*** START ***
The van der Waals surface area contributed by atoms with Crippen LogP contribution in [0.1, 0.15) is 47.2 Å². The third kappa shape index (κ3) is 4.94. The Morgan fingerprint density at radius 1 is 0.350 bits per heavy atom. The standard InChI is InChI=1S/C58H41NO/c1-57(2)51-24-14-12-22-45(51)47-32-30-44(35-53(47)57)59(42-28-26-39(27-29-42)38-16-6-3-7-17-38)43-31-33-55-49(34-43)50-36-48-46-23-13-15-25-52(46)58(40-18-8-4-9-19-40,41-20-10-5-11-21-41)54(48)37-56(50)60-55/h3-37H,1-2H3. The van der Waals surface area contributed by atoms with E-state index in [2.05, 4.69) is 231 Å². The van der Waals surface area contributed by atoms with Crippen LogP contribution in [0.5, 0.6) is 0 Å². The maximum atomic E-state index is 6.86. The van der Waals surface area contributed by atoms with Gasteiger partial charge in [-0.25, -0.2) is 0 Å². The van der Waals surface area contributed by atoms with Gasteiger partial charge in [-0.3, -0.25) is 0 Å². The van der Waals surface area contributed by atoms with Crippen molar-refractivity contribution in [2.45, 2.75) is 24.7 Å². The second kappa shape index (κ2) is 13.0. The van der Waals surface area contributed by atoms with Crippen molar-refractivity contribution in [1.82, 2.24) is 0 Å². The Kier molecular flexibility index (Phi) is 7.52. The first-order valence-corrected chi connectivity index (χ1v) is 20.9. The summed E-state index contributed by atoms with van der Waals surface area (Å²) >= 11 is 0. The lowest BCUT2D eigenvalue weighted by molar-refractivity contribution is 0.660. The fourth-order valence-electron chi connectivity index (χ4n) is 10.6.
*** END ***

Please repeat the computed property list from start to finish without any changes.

The van der Waals surface area contributed by atoms with Crippen LogP contribution in [0.1, 0.15) is 47.2 Å². The third kappa shape index (κ3) is 4.94. The Morgan fingerprint density at radius 1 is 0.350 bits per heavy atom. The standard InChI is InChI=1S/C58H41NO/c1-57(2)51-24-14-12-22-45(51)47-32-30-44(35-53(47)57)59(42-28-26-39(27-29-42)38-16-6-3-7-17-38)43-31-33-55-49(34-43)50-36-48-46-23-13-15-25-52(46)58(40-18-8-4-9-19-40,41-20-10-5-11-21-41)54(48)37-56(50)60-55/h3-37H,1-2H3. The van der Waals surface area contributed by atoms with E-state index in [2.05, 4.69) is 231 Å². The van der Waals surface area contributed by atoms with Crippen LogP contribution in [0.5, 0.6) is 0 Å². The maximum atomic E-state index is 6.86. The van der Waals surface area contributed by atoms with Gasteiger partial charge in [-0.25, -0.2) is 0 Å². The van der Waals surface area contributed by atoms with Gasteiger partial charge in [-0.3, -0.25) is 0 Å². The van der Waals surface area contributed by atoms with Crippen molar-refractivity contribution in [2.45, 2.75) is 24.7 Å². The second kappa shape index (κ2) is 13.0. The van der Waals surface area contributed by atoms with Crippen molar-refractivity contribution in [1.82, 2.24) is 0 Å². The Kier molecular flexibility index (Phi) is 7.52. The first-order valence-corrected chi connectivity index (χ1v) is 20.9. The summed E-state index contributed by atoms with van der Waals surface area (Å²) >= 11 is 0. The lowest BCUT2D eigenvalue weighted by molar-refractivity contribution is 0.660. The fourth-order valence-electron chi connectivity index (χ4n) is 10.6.